Healthcare Utilization and Transitions for Adolescents with Special Health Care Needs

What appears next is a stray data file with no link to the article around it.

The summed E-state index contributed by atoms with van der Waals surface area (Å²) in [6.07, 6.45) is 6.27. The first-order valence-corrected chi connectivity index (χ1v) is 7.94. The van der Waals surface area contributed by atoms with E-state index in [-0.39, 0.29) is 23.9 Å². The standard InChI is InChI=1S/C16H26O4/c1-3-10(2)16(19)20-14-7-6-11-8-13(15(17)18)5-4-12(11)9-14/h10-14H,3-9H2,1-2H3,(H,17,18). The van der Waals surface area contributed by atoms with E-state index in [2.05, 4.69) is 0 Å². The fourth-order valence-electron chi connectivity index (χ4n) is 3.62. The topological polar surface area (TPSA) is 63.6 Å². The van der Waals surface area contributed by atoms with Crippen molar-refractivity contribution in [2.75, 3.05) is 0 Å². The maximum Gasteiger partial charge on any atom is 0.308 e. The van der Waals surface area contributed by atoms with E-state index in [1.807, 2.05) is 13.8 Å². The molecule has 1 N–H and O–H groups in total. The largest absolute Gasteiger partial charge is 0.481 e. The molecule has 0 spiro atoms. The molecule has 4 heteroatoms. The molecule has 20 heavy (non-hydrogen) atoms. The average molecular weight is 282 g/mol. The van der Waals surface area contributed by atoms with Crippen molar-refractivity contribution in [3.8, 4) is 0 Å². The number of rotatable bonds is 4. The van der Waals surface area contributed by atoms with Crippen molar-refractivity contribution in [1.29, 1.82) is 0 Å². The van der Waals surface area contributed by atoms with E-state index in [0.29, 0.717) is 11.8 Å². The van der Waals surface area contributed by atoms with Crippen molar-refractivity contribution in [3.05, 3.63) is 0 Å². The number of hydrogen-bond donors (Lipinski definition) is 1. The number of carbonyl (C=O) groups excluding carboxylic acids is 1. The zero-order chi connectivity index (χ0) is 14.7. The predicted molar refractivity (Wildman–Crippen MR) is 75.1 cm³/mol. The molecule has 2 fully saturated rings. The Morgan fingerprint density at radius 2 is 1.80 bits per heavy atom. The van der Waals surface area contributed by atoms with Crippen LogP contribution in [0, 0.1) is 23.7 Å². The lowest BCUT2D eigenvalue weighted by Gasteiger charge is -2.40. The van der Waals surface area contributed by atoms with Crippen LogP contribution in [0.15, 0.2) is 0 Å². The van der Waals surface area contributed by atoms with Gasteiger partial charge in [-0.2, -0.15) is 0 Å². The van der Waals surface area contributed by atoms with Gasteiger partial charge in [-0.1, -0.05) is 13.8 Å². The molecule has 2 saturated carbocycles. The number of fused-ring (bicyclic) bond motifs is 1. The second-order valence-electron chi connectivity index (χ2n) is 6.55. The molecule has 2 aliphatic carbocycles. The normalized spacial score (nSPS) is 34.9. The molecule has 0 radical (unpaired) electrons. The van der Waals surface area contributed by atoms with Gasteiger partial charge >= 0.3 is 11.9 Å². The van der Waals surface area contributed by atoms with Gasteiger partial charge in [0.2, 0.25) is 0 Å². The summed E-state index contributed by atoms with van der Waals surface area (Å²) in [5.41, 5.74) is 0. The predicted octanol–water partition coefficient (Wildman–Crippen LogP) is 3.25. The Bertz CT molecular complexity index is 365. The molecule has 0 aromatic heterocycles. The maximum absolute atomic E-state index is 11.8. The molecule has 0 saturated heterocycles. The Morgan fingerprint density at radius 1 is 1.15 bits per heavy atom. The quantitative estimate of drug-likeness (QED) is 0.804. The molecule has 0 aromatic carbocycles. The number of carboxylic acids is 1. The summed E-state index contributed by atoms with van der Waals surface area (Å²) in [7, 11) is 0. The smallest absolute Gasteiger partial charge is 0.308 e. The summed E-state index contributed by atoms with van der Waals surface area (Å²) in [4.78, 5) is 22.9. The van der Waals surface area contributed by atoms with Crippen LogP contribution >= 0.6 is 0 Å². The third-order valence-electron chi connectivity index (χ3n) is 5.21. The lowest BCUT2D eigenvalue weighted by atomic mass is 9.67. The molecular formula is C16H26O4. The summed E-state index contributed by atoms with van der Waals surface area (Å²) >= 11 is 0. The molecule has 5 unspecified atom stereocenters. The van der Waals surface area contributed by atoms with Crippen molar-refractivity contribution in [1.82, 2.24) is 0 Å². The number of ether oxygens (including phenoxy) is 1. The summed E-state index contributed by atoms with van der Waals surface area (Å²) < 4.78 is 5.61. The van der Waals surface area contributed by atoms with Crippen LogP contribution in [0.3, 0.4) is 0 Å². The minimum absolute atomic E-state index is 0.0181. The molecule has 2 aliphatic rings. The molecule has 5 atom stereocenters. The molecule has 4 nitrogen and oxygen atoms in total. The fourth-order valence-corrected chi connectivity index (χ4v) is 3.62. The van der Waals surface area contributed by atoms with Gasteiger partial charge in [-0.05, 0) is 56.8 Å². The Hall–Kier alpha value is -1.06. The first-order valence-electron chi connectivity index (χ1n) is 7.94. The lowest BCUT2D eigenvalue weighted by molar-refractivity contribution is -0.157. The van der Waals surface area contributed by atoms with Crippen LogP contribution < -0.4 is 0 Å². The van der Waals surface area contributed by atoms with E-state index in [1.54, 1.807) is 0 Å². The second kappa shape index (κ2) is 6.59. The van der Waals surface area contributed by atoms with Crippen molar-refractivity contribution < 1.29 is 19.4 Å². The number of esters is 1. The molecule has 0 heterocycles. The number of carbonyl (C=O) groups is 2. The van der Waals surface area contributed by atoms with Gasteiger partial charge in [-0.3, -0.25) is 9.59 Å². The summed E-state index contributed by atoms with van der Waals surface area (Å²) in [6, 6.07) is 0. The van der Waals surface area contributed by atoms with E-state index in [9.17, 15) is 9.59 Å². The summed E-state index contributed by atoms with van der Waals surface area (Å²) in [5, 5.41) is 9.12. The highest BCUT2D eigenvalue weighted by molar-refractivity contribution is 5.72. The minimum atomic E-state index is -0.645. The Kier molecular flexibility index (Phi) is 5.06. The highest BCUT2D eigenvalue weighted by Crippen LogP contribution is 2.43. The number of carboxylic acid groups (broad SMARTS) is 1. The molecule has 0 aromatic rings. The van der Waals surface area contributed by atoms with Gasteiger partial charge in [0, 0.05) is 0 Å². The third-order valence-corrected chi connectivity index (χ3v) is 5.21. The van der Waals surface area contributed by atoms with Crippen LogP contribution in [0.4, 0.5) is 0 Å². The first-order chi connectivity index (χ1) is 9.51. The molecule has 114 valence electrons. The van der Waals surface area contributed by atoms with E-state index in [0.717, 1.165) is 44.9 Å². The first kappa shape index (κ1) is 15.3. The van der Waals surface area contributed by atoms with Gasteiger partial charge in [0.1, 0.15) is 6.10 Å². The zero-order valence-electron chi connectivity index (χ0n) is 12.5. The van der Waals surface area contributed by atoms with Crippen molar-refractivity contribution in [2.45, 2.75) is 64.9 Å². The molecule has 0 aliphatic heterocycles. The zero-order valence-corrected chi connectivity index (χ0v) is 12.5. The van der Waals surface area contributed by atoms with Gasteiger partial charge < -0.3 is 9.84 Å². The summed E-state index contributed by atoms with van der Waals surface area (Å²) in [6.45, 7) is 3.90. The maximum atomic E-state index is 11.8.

Nearly twenty percent of adolescents have health consequences attributable to persistent medical, behavioral, or other health conditions, and the number of adolescents with special health care needs (ASHCN) that survive into adulthood continues to increase. There is evidence that the patient-centered medical home (PCMH) health care delivery model provides children more effective, efficient, and timely care at lower cost, particularly among the highest utilizers: children with special health care needs. The hypotheses are that ASHCN in PCMH will have more primary care visits, fewer emergency room visits, fewer inpatient stays, and fewer hospital readmissions within 30 days and will be more likely to successfully transition to adult providers than ASHCN not in PCMH. The two studies proposed to test these hypotheses are designed to (1) measure the impact of PCMH recognition on health care service utilization among ASHCN by level of medical complexity and (2) assess the successful transition of ASHCN from a pediatric PCMH to an adult provider by ASHCN level of medical complexity.